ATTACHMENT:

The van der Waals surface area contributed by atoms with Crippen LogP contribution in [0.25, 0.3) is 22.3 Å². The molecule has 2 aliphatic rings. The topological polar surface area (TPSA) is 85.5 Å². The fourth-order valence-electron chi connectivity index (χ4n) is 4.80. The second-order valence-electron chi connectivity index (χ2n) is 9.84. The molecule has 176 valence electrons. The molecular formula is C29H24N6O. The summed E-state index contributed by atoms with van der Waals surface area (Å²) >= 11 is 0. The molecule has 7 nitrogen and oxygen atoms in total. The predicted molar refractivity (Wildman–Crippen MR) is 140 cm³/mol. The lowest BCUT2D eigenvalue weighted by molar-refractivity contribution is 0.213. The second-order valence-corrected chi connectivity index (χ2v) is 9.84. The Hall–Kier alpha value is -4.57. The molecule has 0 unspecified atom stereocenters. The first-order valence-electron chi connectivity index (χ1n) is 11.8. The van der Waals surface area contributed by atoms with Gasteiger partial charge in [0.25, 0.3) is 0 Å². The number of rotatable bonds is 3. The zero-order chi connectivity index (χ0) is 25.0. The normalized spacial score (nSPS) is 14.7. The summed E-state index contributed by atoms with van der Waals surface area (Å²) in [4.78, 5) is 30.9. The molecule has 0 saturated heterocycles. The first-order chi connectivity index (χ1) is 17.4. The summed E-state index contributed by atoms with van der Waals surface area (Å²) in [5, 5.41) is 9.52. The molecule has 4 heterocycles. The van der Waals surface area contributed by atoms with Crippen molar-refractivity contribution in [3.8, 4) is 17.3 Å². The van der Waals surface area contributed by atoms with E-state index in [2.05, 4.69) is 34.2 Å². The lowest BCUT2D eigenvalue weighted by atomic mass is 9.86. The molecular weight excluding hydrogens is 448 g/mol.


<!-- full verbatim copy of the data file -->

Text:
The van der Waals surface area contributed by atoms with Crippen LogP contribution in [0.25, 0.3) is 22.3 Å². The molecule has 2 aliphatic rings. The topological polar surface area (TPSA) is 85.5 Å². The fourth-order valence-electron chi connectivity index (χ4n) is 4.80. The second-order valence-electron chi connectivity index (χ2n) is 9.84. The molecule has 176 valence electrons. The molecular formula is C29H24N6O. The summed E-state index contributed by atoms with van der Waals surface area (Å²) >= 11 is 0. The molecule has 7 nitrogen and oxygen atoms in total. The predicted molar refractivity (Wildman–Crippen MR) is 140 cm³/mol. The lowest BCUT2D eigenvalue weighted by molar-refractivity contribution is 0.213. The second-order valence-corrected chi connectivity index (χ2v) is 9.84. The Hall–Kier alpha value is -4.57. The molecule has 0 unspecified atom stereocenters. The first-order valence-electron chi connectivity index (χ1n) is 11.8. The van der Waals surface area contributed by atoms with Gasteiger partial charge in [0.25, 0.3) is 0 Å². The number of rotatable bonds is 3. The zero-order chi connectivity index (χ0) is 25.0. The normalized spacial score (nSPS) is 14.7. The summed E-state index contributed by atoms with van der Waals surface area (Å²) in [4.78, 5) is 30.9. The molecule has 0 saturated heterocycles. The first-order chi connectivity index (χ1) is 17.4. The summed E-state index contributed by atoms with van der Waals surface area (Å²) in [5, 5.41) is 9.52. The molecule has 4 heterocycles. The van der Waals surface area contributed by atoms with Crippen molar-refractivity contribution in [3.8, 4) is 17.3 Å². The van der Waals surface area contributed by atoms with E-state index in [2.05, 4.69) is 34.2 Å². The lowest BCUT2D eigenvalue weighted by atomic mass is 9.86. The molecular weight excluding hydrogens is 448 g/mol.